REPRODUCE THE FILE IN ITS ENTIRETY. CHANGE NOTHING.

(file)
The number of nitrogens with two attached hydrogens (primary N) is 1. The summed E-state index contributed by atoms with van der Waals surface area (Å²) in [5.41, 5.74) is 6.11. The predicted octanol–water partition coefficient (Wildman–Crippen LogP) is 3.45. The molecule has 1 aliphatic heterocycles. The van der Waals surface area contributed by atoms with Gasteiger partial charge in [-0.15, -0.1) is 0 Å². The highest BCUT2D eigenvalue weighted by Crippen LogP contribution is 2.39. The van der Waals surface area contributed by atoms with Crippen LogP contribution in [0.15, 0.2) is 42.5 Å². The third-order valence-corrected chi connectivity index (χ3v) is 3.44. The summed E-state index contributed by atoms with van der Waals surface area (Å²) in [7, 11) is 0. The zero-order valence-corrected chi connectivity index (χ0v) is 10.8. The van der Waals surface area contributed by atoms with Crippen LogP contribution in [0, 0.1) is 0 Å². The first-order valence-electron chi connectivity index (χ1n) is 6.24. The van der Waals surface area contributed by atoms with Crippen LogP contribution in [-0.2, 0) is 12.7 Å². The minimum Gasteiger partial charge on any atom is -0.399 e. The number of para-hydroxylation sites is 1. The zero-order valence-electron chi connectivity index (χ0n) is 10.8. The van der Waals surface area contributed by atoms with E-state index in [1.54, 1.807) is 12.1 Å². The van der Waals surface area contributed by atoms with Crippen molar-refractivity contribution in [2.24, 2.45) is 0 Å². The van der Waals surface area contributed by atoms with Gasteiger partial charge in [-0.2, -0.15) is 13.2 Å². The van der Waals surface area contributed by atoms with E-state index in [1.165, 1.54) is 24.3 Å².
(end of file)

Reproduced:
The number of nitrogens with two attached hydrogens (primary N) is 1. The summed E-state index contributed by atoms with van der Waals surface area (Å²) in [5.41, 5.74) is 6.11. The predicted octanol–water partition coefficient (Wildman–Crippen LogP) is 3.45. The molecule has 1 aliphatic heterocycles. The van der Waals surface area contributed by atoms with Gasteiger partial charge in [-0.15, -0.1) is 0 Å². The highest BCUT2D eigenvalue weighted by Crippen LogP contribution is 2.39. The van der Waals surface area contributed by atoms with Crippen LogP contribution in [0.15, 0.2) is 42.5 Å². The third-order valence-corrected chi connectivity index (χ3v) is 3.44. The summed E-state index contributed by atoms with van der Waals surface area (Å²) in [7, 11) is 0. The zero-order valence-corrected chi connectivity index (χ0v) is 10.8. The van der Waals surface area contributed by atoms with Crippen LogP contribution in [0, 0.1) is 0 Å². The first-order valence-electron chi connectivity index (χ1n) is 6.24. The van der Waals surface area contributed by atoms with Crippen LogP contribution in [-0.2, 0) is 12.7 Å². The minimum Gasteiger partial charge on any atom is -0.399 e. The number of para-hydroxylation sites is 1. The zero-order valence-electron chi connectivity index (χ0n) is 10.8. The van der Waals surface area contributed by atoms with E-state index in [1.54, 1.807) is 12.1 Å². The van der Waals surface area contributed by atoms with Crippen molar-refractivity contribution in [2.24, 2.45) is 0 Å². The van der Waals surface area contributed by atoms with Gasteiger partial charge in [-0.2, -0.15) is 13.2 Å². The van der Waals surface area contributed by atoms with E-state index in [1.165, 1.54) is 24.3 Å².